Please meet, Cobalt, our office betta fish. He is the proud owner of Amanda, my marketing assistant, who would desperately love to fill her home with critters but currently resides in an apartment with all implied restrictions. So, until Amanda can be set free in a home that she can fill with creatures, her current obsession is focused on her fish.
All I ever thought I knew about bettas was that they were the poor, unlucky fish to be featured at local carnivals and won by unsuspecting kids who had no clue how to care for such delicate creatures. Their fate was inevitable.
The other fact I thought I knew what that betas cannot live harmoniously together and must be kept in separate tanks. So, because Cobalt is now one of "us" I thought it fitting Amanda fill us in Cobalt, so we could all become a bit more edjumacated about fishies!
Thanks to Amanda for the following lesson on "The Betta, or Siamese Fighting Fish"
The betta is a labrynth fish, meaning that they breathe air from the surface of the water as well as through their gills. They not only can breathe air, but they MUST breathe air, so a tank with lots of open surface area is a must. The labrynth organ is why they can survive in small amounts of water.
However, just because they can survive in small amounts of water does not mean that it is healthy for them. A betta is a tropical fish, meaning that it needs to be in water between 78-82 degrees F. You can not keep small amounts of water at a stable temperature. This is the number one reason why it is not ok to keep a betta in a vase. A betta is best in a 5 gallon or more heated and filtered aquarium. A betta in a 5 gallon tank will be much more lively and much more healthy than one kept in a smaller container. Besides, the established rule in fish keeping is 1 gallon of water per inch of adult fish, so the smallest tank would be 3 gallons for an adult betta.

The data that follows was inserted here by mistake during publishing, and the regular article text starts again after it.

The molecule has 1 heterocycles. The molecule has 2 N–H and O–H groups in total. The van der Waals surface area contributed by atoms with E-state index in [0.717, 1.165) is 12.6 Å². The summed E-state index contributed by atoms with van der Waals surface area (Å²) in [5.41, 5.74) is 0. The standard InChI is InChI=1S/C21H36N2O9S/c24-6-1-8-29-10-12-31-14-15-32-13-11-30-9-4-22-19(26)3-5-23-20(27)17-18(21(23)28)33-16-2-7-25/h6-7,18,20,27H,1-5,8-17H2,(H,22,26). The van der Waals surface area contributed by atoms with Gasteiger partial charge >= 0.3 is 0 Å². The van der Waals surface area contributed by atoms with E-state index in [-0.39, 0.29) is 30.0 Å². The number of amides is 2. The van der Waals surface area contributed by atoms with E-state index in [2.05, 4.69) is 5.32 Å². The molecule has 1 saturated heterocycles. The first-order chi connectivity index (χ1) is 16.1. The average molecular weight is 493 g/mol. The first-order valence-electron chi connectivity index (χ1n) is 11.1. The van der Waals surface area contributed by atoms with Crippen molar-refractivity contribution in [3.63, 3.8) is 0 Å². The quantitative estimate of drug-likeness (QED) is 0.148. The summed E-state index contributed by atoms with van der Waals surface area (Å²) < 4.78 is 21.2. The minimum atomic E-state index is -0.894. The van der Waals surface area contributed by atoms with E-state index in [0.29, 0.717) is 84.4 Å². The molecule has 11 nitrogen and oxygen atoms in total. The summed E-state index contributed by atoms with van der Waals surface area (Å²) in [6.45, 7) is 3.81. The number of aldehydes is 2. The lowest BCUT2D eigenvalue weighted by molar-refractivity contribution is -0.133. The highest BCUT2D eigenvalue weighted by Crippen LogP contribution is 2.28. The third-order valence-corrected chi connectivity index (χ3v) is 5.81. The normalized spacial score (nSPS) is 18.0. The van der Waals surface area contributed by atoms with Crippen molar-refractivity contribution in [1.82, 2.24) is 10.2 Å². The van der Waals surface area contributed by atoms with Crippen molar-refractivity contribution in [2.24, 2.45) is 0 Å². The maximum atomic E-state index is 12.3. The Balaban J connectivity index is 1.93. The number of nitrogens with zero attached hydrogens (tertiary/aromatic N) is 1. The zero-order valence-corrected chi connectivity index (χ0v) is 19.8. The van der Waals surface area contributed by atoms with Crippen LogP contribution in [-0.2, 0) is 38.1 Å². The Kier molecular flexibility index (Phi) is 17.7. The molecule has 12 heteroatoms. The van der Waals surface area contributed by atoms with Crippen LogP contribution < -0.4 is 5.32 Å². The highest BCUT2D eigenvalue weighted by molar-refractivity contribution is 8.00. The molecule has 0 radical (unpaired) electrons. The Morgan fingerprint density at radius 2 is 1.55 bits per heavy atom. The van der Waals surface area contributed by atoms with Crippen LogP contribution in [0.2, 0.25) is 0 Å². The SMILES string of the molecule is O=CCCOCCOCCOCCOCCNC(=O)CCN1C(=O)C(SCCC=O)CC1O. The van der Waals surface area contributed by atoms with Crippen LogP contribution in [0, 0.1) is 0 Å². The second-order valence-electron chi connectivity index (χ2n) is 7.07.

Contrary to popular belief, you can keep a betta in a community aquarium as long as they are the only betta in the aquarium. Bettas will fight with their own species, male or female. However many live happily in a community aquarium as long as some precaution is taken. Never put a betta in with fish that are known fin nippers or with fish that have large flowing fins. Bettas do well with Cory Cats, Ottos, Snails, and some tetras as long as the tetras are in a large enough school to prevent nipping.
Bettas each have their own personality. Lots of people laugh at the thought of fish having personality, but anyone who keeps bettas can tell you that each one is different. I have four, 2 males and 2 females. My male betta, Cobalt, is very calm, never flares and eats right out of my hand. My other male, Spike is a very different story, he thinks he is a shark and acts appropriately. My girls have just as much spunk. Lila needs constant attention and if she feels that she isn't getting enough, she scoots the gravel in her tank to make noise until you come back to see her.
For more information about bettas from the people who keep them, take a look at this forum: Click Here and you can see my water babies at the Altoona Mirror's CU Photo Sharing Website: Click Here
Amy here: I’m not much help in the fish arena. All I can tell you is Jesse and Mazey love to eat baked fish lightly seasoned with lemon and pepper….. So, feel free to send your comments or questions to Amanda about betta or other fish!